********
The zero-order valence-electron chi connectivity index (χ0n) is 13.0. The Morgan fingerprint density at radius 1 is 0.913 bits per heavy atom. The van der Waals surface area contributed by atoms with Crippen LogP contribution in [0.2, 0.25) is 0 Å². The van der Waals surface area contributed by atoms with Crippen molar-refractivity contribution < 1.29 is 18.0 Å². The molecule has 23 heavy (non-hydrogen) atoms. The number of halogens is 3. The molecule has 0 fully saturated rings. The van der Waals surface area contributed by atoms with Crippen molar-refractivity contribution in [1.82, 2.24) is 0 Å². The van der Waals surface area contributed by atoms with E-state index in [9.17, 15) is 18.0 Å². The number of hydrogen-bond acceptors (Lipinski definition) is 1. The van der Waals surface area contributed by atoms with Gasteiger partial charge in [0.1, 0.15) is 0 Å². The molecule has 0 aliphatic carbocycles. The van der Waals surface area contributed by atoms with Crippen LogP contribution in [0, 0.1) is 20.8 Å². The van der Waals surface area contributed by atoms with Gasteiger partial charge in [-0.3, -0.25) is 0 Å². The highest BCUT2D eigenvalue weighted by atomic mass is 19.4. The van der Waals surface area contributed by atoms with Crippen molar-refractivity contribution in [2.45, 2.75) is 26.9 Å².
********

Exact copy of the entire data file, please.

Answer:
The zero-order valence-electron chi connectivity index (χ0n) is 13.0. The Morgan fingerprint density at radius 1 is 0.913 bits per heavy atom. The van der Waals surface area contributed by atoms with Crippen LogP contribution in [0.2, 0.25) is 0 Å². The van der Waals surface area contributed by atoms with Crippen molar-refractivity contribution < 1.29 is 18.0 Å². The molecule has 23 heavy (non-hydrogen) atoms. The number of halogens is 3. The molecule has 0 fully saturated rings. The van der Waals surface area contributed by atoms with Crippen molar-refractivity contribution in [1.82, 2.24) is 0 Å². The van der Waals surface area contributed by atoms with E-state index in [9.17, 15) is 18.0 Å². The number of hydrogen-bond acceptors (Lipinski definition) is 1. The van der Waals surface area contributed by atoms with Gasteiger partial charge in [0.1, 0.15) is 0 Å². The molecule has 0 aliphatic carbocycles. The van der Waals surface area contributed by atoms with Crippen LogP contribution in [0, 0.1) is 20.8 Å². The van der Waals surface area contributed by atoms with Gasteiger partial charge in [-0.3, -0.25) is 0 Å². The highest BCUT2D eigenvalue weighted by atomic mass is 19.4. The van der Waals surface area contributed by atoms with Crippen molar-refractivity contribution in [2.45, 2.75) is 26.9 Å².